Hey, My JW Wife Went to a Catholic Church Funeral

by OnTheWayOut 27 Replies latest jw friends

  • dissed


    It was my take, it was a 'conscience rule'. Something to judge others by which the JW's are so good at.

    To get in trouble, you would have to do some sort of worship. like take communion.

  • wantstoleave

    Its like the putting flowers on a gravestone thing. Some JWs do, others dont. It wouldnt bother my conscience putting flowers at someones grave, but other JWs cant bring themself to. Some dont even visit the gravestone. They figure the person is dead, so no point visiting. I think alot comes down to conscience...and so it should. We are not all the same, though Im sure they'd like us to be.

  • lepermessiah

    Its nice to hear of people who still put love and compassion for others over fear of going against Big Brother or others in the congregation.

    I respect peoples' conscience in many of these manners, but unfortunately many condemn others along the way.

    Hopefully that is another step in the right direction!!

    When questioned over similar decisions I have made in that situation, I simply would say "I felt it was the Christ-like thing to do" - that usually shuts people up, since they really cant argue that point.

  • OnTheWayOut

    Thanks, everyone.

    You should have went with her..

    She heard of this near the last minute and I had already planned on going to the BRCI Conference nearby where Barbara Anderson was speaking.
    I told her of my plans and then she told me of hers. If she knew sooner, her conscience might have been battling on whether she should go or not. I pretty much always go to things non JW-related with her if I think it's good exposure to "the world."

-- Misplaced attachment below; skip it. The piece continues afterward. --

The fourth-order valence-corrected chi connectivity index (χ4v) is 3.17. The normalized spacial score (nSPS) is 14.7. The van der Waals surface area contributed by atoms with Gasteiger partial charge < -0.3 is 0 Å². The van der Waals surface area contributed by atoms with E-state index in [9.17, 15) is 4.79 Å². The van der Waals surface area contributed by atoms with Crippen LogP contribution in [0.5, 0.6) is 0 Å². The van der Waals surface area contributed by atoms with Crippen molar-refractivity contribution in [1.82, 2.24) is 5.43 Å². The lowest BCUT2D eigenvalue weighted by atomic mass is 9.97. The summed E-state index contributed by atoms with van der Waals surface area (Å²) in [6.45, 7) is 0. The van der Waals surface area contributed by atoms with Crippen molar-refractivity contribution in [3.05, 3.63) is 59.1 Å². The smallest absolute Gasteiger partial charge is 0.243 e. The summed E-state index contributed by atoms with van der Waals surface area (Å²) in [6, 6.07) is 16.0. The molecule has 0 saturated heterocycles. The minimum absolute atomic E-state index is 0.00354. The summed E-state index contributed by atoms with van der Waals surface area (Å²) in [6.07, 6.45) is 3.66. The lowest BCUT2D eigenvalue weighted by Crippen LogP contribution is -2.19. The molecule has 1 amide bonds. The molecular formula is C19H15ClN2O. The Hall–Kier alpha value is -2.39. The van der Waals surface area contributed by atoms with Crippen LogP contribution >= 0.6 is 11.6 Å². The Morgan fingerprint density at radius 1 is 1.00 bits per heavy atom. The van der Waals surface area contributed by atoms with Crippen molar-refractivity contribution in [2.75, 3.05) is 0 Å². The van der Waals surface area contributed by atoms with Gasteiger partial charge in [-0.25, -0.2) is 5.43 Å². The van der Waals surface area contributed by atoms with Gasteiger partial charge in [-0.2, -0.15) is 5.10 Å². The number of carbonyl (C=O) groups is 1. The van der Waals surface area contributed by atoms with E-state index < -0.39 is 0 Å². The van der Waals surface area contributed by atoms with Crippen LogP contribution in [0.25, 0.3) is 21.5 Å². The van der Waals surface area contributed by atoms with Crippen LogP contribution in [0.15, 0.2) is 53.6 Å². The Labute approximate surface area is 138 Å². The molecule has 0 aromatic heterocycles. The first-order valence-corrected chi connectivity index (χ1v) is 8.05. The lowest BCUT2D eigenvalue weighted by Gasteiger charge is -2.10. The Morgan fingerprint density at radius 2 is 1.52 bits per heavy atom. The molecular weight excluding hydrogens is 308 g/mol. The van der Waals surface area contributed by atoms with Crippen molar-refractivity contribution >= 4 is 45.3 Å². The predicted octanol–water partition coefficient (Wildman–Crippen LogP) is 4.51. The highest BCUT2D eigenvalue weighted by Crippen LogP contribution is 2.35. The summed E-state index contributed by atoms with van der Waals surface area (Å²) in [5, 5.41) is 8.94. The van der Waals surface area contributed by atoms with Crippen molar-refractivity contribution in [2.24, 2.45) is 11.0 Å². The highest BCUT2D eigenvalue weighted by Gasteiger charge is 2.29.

It was my take, it was a 'conscience rule'. Something to judge others by which the JW's are so good at.
    To get in trouble, you would have to do some sort of worship. like take communion.

    Dissed is correct. However, they make it pretty clear that your conscience should only allow you to go if your spouse is not a JW or something similar. They make it clear to elders and pioneers that they should really be an extreme example and try their damndest not to go. I went to family funerals and never told the other elders what I was doing. It's not that I would have gotten in trouble (because it is a conscience matter) but my qualifications as an elder could have been challenged. (HEY, there's one for OPEN MIND to consider- funerals in the church.)

    How many weeks premature was the baby?

    I don't know for sure how premature it was. The wife said it was under 3 pounds. That it was an open casket and looked like a little doll.

    I simply would say "I felt it was the Christ-like thing to do" - that usually shuts people up, since they really cant argue that point.

    I like that answer.

  • AdaMakawee

    I have heard of someone getting DF'd for this, so no wonder people keep it on the down-low. Good for your wife, though, shows some independence, perhaps just a glimmer of hope, I hope this is just the first of many hopeful signs.


  • wantstoleave

    Ada really? That's awful! How can someone be DF when their personal conscience allows something? Attending a funeral doesn't go directly against the teachings does it? Maybe I need to do more research lol.

    That baby must have been so small, poor little thing. I've seen one premature baby that was born at 20wks, was so sad :( It was a loving thing your wife did, showing her friend that she cared enough to pay her respects :)

  • leavingwt
  • troubled mind
    troubled mind

    They say it is up to your 'conscience' ,but then if you have priviledges in the hall you could be penalized for choosing to attend !

    My Father in law is an Elder, and when my MIL's sister died the funeral was in the Catholic Church .They sat out in the parking lot waiting to follow the funeral to the burial site because Yeaah that was the 'right' example didn't want anyone to be stumbled .Whatever .

    That was a light bulb moment for me as to just how manipulative the religion really was on people .